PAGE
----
S&P Affirms Pfizer Debt Ratings

The rating agency says the drug giant remains a triple-A credit following its proposal to buy Pharmacia

Following the July 15, 2002, announcement by drug giant Pfizer (PFE ) that it has signed a definitive agreement to acquire its Peapack, N.J.-based industry rival Pharmacia (PHA ), Standard & Poor's affirmed its 'AAA' corporate credit, bank loan, and senior unsecured debt ratings, as well as its 'A-1+' short-term corporate credit and commercial paper ratings for Pfizer. The proposed merger would be an equity-financed transaction valued at $60 billion. The outlook for Pfizer remains stable.

At the same time, the rating agency placed the long-term corporate credit and various debt ratings of Pharmacia and its affiliates, excluding Monsanto Co., on CreditWatch with positive implications. The 'A-1+' short-term corporate credit and commercial paper ratings on Pharmacia have been affirmed. Meanwhile, the single-'A' corporate credit and senior unsecured debt, as well as the 'A-1' short-term corporate credit and commercial paper ratings on Monsanto were also affirmed.

Pfizer also announced that it has expanded its share repurchase program to $16 billion, from the previously announced $10 billion, and plans to complete the program by the end of 2003. The acquisition is expected to close by the end of 2002. Pharmacia plans to complete the spin-off of its 84%-owned agricultural products business, Monsanto, before the close of the acquisition.

The premier ratings on New York City-based Pfizer Inc. reflect the drug maker's well-established position in the worldwide pharmaceutical market, which enables the company to maintain its superior credit profile.

Pfizer has a deep and diverse drug portfolio, which has eight of the world's 30 largest selling pharmaceuticals, more than any other single pharmaceutical company. The proposed acquisition further strengthens that portfolio, as Pharmacia brings several young, growing products, including the leading COX-2 franchise, Celebrex/Bextra; the glaucoma treatment, Xalatan; the urinary incontinence drug, Detrol; and the cancer treatment, Camptosar; as well as expands both Pfizer's therapeutic and geographic coverage.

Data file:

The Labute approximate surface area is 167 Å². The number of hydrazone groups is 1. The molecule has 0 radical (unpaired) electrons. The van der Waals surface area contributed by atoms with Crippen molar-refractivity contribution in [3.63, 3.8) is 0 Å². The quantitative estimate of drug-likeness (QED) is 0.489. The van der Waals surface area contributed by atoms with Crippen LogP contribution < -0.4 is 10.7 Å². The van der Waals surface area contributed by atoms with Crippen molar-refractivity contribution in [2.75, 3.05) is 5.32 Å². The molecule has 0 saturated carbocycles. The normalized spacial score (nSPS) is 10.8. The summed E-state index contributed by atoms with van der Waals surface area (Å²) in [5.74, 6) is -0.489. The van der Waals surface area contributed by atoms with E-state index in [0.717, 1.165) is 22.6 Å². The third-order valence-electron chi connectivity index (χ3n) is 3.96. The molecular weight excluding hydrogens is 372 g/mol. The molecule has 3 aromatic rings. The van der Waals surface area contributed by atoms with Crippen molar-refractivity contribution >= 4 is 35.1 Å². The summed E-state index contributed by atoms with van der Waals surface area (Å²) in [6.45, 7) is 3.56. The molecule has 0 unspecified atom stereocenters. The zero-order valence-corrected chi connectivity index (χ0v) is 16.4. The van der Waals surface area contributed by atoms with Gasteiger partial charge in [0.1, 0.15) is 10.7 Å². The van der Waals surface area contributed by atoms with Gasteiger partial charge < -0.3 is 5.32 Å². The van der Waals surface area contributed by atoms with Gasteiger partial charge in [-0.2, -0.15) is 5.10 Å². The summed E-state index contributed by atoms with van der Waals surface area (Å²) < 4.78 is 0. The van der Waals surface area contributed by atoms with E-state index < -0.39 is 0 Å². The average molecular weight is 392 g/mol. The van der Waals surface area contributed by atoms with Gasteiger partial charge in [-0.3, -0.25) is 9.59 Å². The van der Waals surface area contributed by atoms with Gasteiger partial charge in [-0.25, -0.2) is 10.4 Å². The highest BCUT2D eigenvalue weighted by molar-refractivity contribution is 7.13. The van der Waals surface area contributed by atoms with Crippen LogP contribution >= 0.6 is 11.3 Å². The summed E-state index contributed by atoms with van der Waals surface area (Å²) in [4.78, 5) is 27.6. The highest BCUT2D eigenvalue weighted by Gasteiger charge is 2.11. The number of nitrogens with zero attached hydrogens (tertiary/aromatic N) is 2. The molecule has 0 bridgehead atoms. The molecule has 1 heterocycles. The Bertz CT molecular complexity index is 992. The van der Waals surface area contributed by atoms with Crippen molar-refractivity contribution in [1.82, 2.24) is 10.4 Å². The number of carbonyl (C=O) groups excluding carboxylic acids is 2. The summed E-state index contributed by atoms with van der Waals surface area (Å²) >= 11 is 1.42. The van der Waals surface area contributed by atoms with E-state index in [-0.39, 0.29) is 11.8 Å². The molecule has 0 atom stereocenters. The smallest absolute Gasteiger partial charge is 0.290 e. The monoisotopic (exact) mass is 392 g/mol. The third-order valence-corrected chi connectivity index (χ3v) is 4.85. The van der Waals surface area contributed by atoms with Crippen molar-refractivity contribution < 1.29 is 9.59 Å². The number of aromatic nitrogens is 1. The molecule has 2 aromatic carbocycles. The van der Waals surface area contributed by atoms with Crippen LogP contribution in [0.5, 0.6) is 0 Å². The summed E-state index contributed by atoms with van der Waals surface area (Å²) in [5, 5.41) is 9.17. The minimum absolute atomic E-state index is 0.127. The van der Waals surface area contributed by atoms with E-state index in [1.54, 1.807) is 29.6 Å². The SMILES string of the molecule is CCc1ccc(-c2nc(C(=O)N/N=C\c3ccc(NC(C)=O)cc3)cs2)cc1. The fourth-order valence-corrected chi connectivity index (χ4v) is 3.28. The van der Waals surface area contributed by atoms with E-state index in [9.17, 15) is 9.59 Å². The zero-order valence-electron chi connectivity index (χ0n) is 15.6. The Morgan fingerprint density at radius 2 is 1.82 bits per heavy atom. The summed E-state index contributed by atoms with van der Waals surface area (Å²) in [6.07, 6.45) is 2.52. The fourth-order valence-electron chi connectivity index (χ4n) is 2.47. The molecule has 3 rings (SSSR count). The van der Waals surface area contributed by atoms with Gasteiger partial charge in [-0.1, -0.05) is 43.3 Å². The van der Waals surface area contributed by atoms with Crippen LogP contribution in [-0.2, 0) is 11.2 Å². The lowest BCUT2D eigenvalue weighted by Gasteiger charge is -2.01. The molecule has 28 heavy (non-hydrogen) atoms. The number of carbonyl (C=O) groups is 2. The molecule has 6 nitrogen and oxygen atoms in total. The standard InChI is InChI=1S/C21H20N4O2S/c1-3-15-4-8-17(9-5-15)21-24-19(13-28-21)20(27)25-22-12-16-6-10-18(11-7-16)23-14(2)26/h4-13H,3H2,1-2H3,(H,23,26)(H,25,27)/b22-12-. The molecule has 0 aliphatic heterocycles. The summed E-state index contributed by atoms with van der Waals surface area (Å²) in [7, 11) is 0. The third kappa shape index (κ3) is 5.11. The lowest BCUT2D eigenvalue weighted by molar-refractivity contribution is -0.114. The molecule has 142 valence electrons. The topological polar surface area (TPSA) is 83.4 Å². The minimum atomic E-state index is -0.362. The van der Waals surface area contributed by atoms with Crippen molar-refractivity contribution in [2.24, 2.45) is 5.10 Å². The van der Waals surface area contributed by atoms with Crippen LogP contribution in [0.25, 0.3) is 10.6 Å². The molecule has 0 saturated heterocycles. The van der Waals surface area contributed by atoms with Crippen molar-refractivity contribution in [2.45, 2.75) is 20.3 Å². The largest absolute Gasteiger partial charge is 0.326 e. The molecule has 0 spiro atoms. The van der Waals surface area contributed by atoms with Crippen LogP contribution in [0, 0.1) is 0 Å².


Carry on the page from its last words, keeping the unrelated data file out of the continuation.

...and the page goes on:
Pfizer has co-promoted Celebrex with Pharmacia since its launch in 1999, and annual sales of the drug have grown to over $3 billion. Bextra, a second generation, more potent COX-2, was launched by the co-marketing partners earlier in 2002, well ahead of rival Merck's Arcoxia, whose approval application was recently withdrawn. Meanwhile, Pfizer's product portfolio, led by the cholesterol lowering treatment, Lipitor, continues to experience solid sales growth. The combined portfolio is relatively young, with none of Pfizer's major products face patent expiration before 2004, and none of Pharmacia's significant drugs before 2007.

The combined company will also have one of the industry's broadest product development pipelines, with over 120 new chemical entities in various stages of development. With the addition of Pharmacia's pipeline, Pfizer plans to file 20 new products for regulatory approval over the next five years.

Financially, the combined company will generate an estimated $48 billion in revenues in 2002 and be in a significant net cash position. Potential sales of several non-core businesses, such as the confectionery and shaving businesses that came along with the 2000 acquisition of Warner-Lambert, would further strengthen Pfizer's cash position. This strong cash position, in addition to Pfizer's annual funds from operations of nearly $9 billion, and access to Pharmacia's annual cash flows, provides Pfizer with the financial flexibility with which to conduct substantial periodic share repurchases without affecting its ratings.

The corporate credit, senior unsecured, and subordinated debt ratings of Pharmacia will be raised to 'AAA', upon the close of its acquisition by higher-rated Pfizer.

In contrast to several of its major pharmaceutical rivals, who are currently struggling through a period of slower growth due to major patent expirations, Pfizer expects its revenues to grow at double-digit rates through 2004, based on the continued strength of its diverse pharmaceutical portfolio. The acquisition of Pharmacia further diversifies this portfolio. Pfizer's recent successful efforts in efficiently integrating its acquisition of Warner-Lambert gives Standard & Poor's some confidence that Pfizer will not experience significant setbacks in its integration of Pharmacia.

From Standard & Poor's CreditWire

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